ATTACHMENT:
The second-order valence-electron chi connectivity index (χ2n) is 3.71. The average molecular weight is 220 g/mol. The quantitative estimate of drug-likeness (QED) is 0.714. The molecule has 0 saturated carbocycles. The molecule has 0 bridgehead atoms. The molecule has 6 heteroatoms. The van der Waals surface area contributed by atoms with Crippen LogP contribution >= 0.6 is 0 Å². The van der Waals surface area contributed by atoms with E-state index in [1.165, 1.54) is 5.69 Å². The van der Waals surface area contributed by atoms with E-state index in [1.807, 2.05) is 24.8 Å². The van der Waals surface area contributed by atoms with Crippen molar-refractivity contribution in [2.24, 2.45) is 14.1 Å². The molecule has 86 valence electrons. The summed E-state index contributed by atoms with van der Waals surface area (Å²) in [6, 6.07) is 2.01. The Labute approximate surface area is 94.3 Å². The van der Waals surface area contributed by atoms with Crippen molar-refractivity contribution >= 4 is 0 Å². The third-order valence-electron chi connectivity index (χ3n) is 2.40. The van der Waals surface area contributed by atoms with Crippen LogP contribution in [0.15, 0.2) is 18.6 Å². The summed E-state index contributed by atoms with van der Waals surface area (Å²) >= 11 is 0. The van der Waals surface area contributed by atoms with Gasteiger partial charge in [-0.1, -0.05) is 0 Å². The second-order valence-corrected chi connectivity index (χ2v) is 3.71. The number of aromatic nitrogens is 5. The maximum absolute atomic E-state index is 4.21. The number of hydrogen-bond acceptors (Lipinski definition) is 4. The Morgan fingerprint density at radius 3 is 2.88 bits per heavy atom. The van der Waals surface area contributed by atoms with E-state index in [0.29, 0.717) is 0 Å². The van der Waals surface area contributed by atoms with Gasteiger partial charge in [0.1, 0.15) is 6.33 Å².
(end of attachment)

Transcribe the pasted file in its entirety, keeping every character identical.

The second-order valence-electron chi connectivity index (χ2n) is 3.71. The average molecular weight is 220 g/mol. The quantitative estimate of drug-likeness (QED) is 0.714. The molecule has 0 saturated carbocycles. The molecule has 0 bridgehead atoms. The molecule has 6 heteroatoms. The van der Waals surface area contributed by atoms with Crippen LogP contribution >= 0.6 is 0 Å². The van der Waals surface area contributed by atoms with E-state index in [1.165, 1.54) is 5.69 Å². The van der Waals surface area contributed by atoms with E-state index in [1.807, 2.05) is 24.8 Å². The van der Waals surface area contributed by atoms with Crippen molar-refractivity contribution in [2.24, 2.45) is 14.1 Å². The molecule has 86 valence electrons. The summed E-state index contributed by atoms with van der Waals surface area (Å²) in [6, 6.07) is 2.01. The Labute approximate surface area is 94.3 Å². The van der Waals surface area contributed by atoms with Crippen molar-refractivity contribution >= 4 is 0 Å². The third-order valence-electron chi connectivity index (χ3n) is 2.40. The van der Waals surface area contributed by atoms with Crippen LogP contribution in [0.15, 0.2) is 18.6 Å². The summed E-state index contributed by atoms with van der Waals surface area (Å²) >= 11 is 0. The van der Waals surface area contributed by atoms with Gasteiger partial charge in [-0.1, -0.05) is 0 Å². The second-order valence-corrected chi connectivity index (χ2v) is 3.71. The number of aromatic nitrogens is 5. The maximum absolute atomic E-state index is 4.21. The number of hydrogen-bond acceptors (Lipinski definition) is 4. The Morgan fingerprint density at radius 3 is 2.88 bits per heavy atom. The van der Waals surface area contributed by atoms with E-state index in [0.29, 0.717) is 0 Å². The van der Waals surface area contributed by atoms with Gasteiger partial charge in [0.1, 0.15) is 6.33 Å².